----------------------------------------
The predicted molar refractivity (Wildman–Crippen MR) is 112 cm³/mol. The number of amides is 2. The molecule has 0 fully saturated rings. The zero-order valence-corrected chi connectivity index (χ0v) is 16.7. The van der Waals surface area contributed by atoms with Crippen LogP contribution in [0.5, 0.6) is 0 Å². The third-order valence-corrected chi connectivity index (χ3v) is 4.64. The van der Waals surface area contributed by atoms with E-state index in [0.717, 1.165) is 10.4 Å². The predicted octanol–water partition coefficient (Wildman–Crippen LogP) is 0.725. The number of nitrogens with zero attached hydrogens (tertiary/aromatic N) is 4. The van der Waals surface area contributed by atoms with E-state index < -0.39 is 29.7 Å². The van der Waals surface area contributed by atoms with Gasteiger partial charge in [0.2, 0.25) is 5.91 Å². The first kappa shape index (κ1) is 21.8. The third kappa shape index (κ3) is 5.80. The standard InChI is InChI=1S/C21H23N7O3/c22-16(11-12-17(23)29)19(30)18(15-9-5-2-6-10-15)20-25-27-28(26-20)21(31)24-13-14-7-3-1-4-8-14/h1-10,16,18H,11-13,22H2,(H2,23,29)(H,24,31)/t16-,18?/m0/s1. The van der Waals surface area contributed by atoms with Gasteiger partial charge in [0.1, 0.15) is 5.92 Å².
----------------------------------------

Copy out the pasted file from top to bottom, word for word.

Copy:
The predicted molar refractivity (Wildman–Crippen MR) is 112 cm³/mol. The number of amides is 2. The molecule has 0 fully saturated rings. The zero-order valence-corrected chi connectivity index (χ0v) is 16.7. The van der Waals surface area contributed by atoms with Crippen LogP contribution in [0.5, 0.6) is 0 Å². The third-order valence-corrected chi connectivity index (χ3v) is 4.64. The van der Waals surface area contributed by atoms with E-state index in [0.717, 1.165) is 10.4 Å². The predicted octanol–water partition coefficient (Wildman–Crippen LogP) is 0.725. The number of nitrogens with zero attached hydrogens (tertiary/aromatic N) is 4. The van der Waals surface area contributed by atoms with E-state index < -0.39 is 29.7 Å². The van der Waals surface area contributed by atoms with Gasteiger partial charge in [0.2, 0.25) is 5.91 Å². The first kappa shape index (κ1) is 21.8. The third kappa shape index (κ3) is 5.80. The standard InChI is InChI=1S/C21H23N7O3/c22-16(11-12-17(23)29)19(30)18(15-9-5-2-6-10-15)20-25-27-28(26-20)21(31)24-13-14-7-3-1-4-8-14/h1-10,16,18H,11-13,22H2,(H2,23,29)(H,24,31)/t16-,18?/m0/s1. The van der Waals surface area contributed by atoms with Gasteiger partial charge in [0.1, 0.15) is 5.92 Å².